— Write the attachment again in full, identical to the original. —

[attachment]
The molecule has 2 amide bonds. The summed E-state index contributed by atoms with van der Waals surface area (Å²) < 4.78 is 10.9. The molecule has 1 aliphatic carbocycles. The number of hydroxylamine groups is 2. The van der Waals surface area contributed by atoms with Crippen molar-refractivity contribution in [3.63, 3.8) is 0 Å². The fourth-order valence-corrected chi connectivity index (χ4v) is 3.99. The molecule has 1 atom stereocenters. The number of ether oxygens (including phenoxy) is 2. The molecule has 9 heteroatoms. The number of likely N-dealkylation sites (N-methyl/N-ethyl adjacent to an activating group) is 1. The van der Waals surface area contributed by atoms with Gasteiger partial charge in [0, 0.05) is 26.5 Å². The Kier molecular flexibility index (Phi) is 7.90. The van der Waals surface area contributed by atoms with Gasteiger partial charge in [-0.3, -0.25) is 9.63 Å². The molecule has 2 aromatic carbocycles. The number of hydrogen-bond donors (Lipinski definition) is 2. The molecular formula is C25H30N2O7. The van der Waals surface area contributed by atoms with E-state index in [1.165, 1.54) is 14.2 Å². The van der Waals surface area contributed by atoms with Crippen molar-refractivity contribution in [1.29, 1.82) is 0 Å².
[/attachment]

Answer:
The molecule has 2 amide bonds. The summed E-state index contributed by atoms with van der Waals surface area (Å²) < 4.78 is 10.9. The molecule has 1 aliphatic carbocycles. The number of hydroxylamine groups is 2. The van der Waals surface area contributed by atoms with Crippen molar-refractivity contribution in [3.63, 3.8) is 0 Å². The fourth-order valence-corrected chi connectivity index (χ4v) is 3.99. The molecule has 1 atom stereocenters. The number of ether oxygens (including phenoxy) is 2. The molecule has 9 heteroatoms. The number of likely N-dealkylation sites (N-methyl/N-ethyl adjacent to an activating group) is 1. The van der Waals surface area contributed by atoms with Gasteiger partial charge in [0, 0.05) is 26.5 Å². The Kier molecular flexibility index (Phi) is 7.90. The van der Waals surface area contributed by atoms with Gasteiger partial charge in [-0.3, -0.25) is 9.63 Å². The molecule has 2 aromatic carbocycles. The number of hydrogen-bond donors (Lipinski definition) is 2. The molecular formula is C25H30N2O7. The van der Waals surface area contributed by atoms with E-state index in [1.165, 1.54) is 14.2 Å². The van der Waals surface area contributed by atoms with Crippen molar-refractivity contribution in [1.29, 1.82) is 0 Å².